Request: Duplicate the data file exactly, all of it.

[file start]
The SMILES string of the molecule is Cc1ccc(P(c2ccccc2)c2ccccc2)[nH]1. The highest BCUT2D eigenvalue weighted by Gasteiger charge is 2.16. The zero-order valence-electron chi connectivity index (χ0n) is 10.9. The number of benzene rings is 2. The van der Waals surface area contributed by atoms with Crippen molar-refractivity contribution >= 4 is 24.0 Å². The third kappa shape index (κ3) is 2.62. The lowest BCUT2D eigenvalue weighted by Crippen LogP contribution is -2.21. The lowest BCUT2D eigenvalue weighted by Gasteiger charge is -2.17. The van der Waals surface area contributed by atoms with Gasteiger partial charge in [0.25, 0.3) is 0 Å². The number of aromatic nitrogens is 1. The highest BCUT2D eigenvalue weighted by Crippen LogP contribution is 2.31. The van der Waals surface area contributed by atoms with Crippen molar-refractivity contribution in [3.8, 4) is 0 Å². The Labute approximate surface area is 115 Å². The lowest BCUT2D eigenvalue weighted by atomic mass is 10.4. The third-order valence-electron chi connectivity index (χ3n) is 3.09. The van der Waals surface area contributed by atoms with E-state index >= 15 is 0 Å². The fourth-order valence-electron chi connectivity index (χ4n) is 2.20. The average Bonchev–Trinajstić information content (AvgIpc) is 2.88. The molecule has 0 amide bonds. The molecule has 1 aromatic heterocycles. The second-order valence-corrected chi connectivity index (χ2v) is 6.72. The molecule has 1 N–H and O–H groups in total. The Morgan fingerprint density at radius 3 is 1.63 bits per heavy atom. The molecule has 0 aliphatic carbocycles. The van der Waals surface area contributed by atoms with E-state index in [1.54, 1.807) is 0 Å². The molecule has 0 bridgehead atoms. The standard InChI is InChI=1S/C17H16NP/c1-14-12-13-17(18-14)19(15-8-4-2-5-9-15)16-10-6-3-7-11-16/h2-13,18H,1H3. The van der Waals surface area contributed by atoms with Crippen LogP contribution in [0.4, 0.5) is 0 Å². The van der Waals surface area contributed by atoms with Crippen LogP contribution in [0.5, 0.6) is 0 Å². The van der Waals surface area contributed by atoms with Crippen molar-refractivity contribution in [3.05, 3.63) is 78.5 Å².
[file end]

The SMILES string of the molecule is Cc1ccc(P(c2ccccc2)c2ccccc2)[nH]1. The highest BCUT2D eigenvalue weighted by Gasteiger charge is 2.16. The zero-order valence-electron chi connectivity index (χ0n) is 10.9. The number of benzene rings is 2. The van der Waals surface area contributed by atoms with Crippen molar-refractivity contribution >= 4 is 24.0 Å². The third kappa shape index (κ3) is 2.62. The lowest BCUT2D eigenvalue weighted by Crippen LogP contribution is -2.21. The lowest BCUT2D eigenvalue weighted by Gasteiger charge is -2.17. The van der Waals surface area contributed by atoms with Gasteiger partial charge in [0.25, 0.3) is 0 Å². The number of aromatic nitrogens is 1. The highest BCUT2D eigenvalue weighted by Crippen LogP contribution is 2.31. The van der Waals surface area contributed by atoms with Crippen molar-refractivity contribution in [3.8, 4) is 0 Å². The Labute approximate surface area is 115 Å². The lowest BCUT2D eigenvalue weighted by atomic mass is 10.4. The third-order valence-electron chi connectivity index (χ3n) is 3.09. The van der Waals surface area contributed by atoms with E-state index >= 15 is 0 Å². The fourth-order valence-electron chi connectivity index (χ4n) is 2.20. The average Bonchev–Trinajstić information content (AvgIpc) is 2.88. The molecule has 0 amide bonds. The molecule has 1 aromatic heterocycles. The second-order valence-corrected chi connectivity index (χ2v) is 6.72. The molecule has 1 N–H and O–H groups in total. The Morgan fingerprint density at radius 3 is 1.63 bits per heavy atom. The molecule has 0 aliphatic carbocycles. The van der Waals surface area contributed by atoms with E-state index in [1.54, 1.807) is 0 Å². The molecule has 0 bridgehead atoms. The standard InChI is InChI=1S/C17H16NP/c1-14-12-13-17(18-14)19(15-8-4-2-5-9-15)16-10-6-3-7-11-16/h2-13,18H,1H3. The van der Waals surface area contributed by atoms with Crippen LogP contribution in [0.4, 0.5) is 0 Å². The van der Waals surface area contributed by atoms with Crippen LogP contribution in [0.5, 0.6) is 0 Å². The van der Waals surface area contributed by atoms with Crippen molar-refractivity contribution in [3.05, 3.63) is 78.5 Å².